Obama Clean-Power Initiative Under Renewed Attack by States

  • EPA regulations target power plant carbon dioxide emissions
  • States sue agency, calling new federal rules an abuse of power

President Barack Obama’s 15-year plan to cut power plant carbon dioxide emissions and steer the U.S. toward renewable energy sources is under legal attack. Again.

The Environmental Protection Agency regulatory package known as the Clean Power Plan officially became U.S. law Friday. It was immediately challenged by 24 states, led by West Virginia, in a U.S. appeals court filing in Washington. Oklahoma sued separately.

The plan is “one of the most onerous and illegal regulations coming out of Washington, D.C., that we’ve seen in a long time,” West Virginia Attorney General Patrick Morrisey told reporters after the multistate petition was filed. He said a request will soon follow for a court order blocking the measure until the lawsuit is resolved.

The first bid for such an order was filed by St. Clairsville, Ohio-based coal producer Murray Energy Corp., joined by the National Mining Association and the American Coalition for Clean Coal Energy. Each had filed separate lawsuits earlier in the day.

It’s at least the third time the initiative has come under legal fire. Earlier challenges were rejected by federal judges as premature because the measure hadn’t been published. The U.S. government no longer has that defense, leaving the regulations open to attack.

Announced by Obama and the EPA on Aug. 3, the Clean Power Plan is one of several conservation measures unveiled by the administration only to face immediate legal opposition.

A federal appeals court in Cincinnati put on hold the president’s plan to expand environmental protection of U.S. streams and wetlands after 18 states sued. An effort to regulate hydraulic fracturing, or fracking, was blocked by a federal judge in Casper, Wyoming. The U.S. Interior Department’s Bureau of Land Management lacked congressional authorization to impose those rules, the judge said.

National Standards

The first-ever national standards for addressing power plant carbon pollution, the Clean Power Plan aims by 2030 to reduce those emissions 32 percent below where they were in 2005. The rules require states and utilities to use less coal and more solar power, wind power and natural gas.

“Transforming an entire industry cannot occur overnight,” lawyers for Murray Energy and the coal industry groups said in court papers requesting the regulations be put on hold. In order to otherwise comply, decisions must be made within the next year affecting the operation of coal mines, coal production, industry employment levels and infrastructure.

“These decisions, once made, cannot easily be undone,” according to the court filing.

States are required to submit their initial plans for meeting those objectives by Sept. 6 of next year. Final plans must be submitted two years later.

The government has touted the initiative as “fair, flexible and designed to strengthen the fast-growing trend toward cleaner and lower-polluting American energy.” Opponents have attacked it as an abuse of federal power that violates existing law and threatens the reliability of the power grid.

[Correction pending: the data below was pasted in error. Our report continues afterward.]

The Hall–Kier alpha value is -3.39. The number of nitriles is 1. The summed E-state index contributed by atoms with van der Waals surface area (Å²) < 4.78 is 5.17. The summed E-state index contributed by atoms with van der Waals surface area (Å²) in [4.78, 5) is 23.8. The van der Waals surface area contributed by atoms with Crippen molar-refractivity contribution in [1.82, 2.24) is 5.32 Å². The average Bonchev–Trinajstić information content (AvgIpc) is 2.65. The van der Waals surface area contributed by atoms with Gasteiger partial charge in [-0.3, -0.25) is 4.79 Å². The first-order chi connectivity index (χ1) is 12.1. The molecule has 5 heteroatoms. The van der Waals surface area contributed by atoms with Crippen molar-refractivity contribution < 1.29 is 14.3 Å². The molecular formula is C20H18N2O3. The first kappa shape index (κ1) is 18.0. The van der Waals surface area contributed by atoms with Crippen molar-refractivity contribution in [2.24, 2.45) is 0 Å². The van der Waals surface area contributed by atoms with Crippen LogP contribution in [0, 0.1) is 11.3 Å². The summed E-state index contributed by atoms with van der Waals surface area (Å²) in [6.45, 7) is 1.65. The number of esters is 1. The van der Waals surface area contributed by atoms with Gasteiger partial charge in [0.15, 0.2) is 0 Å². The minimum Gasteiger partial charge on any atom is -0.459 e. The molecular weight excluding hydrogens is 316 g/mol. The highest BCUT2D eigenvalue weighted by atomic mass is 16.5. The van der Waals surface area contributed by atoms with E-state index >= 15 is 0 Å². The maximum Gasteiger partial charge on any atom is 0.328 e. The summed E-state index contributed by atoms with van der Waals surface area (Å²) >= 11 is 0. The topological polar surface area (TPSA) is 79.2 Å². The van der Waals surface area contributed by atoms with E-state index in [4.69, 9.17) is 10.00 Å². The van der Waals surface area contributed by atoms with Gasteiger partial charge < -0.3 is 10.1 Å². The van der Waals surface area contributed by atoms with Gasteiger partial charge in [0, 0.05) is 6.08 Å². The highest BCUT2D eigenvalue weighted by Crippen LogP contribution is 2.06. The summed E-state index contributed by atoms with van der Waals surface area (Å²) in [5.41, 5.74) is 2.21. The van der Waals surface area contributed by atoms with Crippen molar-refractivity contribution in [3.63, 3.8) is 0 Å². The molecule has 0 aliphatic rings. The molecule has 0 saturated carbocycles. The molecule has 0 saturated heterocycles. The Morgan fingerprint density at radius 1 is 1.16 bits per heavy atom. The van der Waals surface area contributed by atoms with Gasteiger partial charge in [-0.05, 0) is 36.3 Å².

Scientific Foundation

EPA Administrator Gina McCarthy, in a statement issued Friday marking the official publication of the Clean Power Plan, said it is based upon “strong scientific and legal foundations” and is within the authority granted to the agency under the Clean Air Act.

West Virginia and the other states expressly disagreed in the filing, calling the measure “in excess of the agency’s statutory authority,” arbitrary, capricious and unconstitutional.

States joining in the West Virginia case include Texas, Arizona, Colorado, Florida, New Jersey, Michigan, Wisconsin, Wyoming, Missouri and Kentucky.

By midday, backers of the administration’s carbon-reducing initiative began to make their voices heard.

“I am a very staunch supporter of the Clean Power Plan,” Iowa Attorney General Tom Miller, a Democrat, said during a dial-in press conference. Miller said climate change is a genuine threat to his state’s people and agriculture.

Supporters’ Plan

Joining Miller on the call was Assistant New York Attorney General Michael Myers, who said his state will intervene in the litigation next week to help defend the plan and oppose its challengers’ efforts to win a court order blocking the regulations.

Myers’s boss, Attorney General Eric Schneiderman, Iowa’s Miller and top law officers from 13 other states, the District of Columbia and New York City in August issued a joint statement backing the measure during an earlier round of West Virginia-led litigation. The federal appeals court in Washington turned back that challenge last month. The same court in June rejected earlier lawsuits by West Virginia and Murray Energy.

Benjamin Fowke, chief executive officer of Xcel Energy Inc., a power company serving eight states -- including Colorado and Minnesota -- said he too backs the Clean Power Plan and that his business is implementing carbon-reduction plans even as the lawsuits are being filed.

“Our take is it’s fine for the states to pursue legal avenues but we’re going to implement our plan in the meantime,” Fowke said Friday. “Our plan will put us into compliance.”

The case is State of West Virginia v. U.S. Environmental Protection Agency, 15-01363, U.S. Court of Appeals for the District of Columbia Circuit (Washington).

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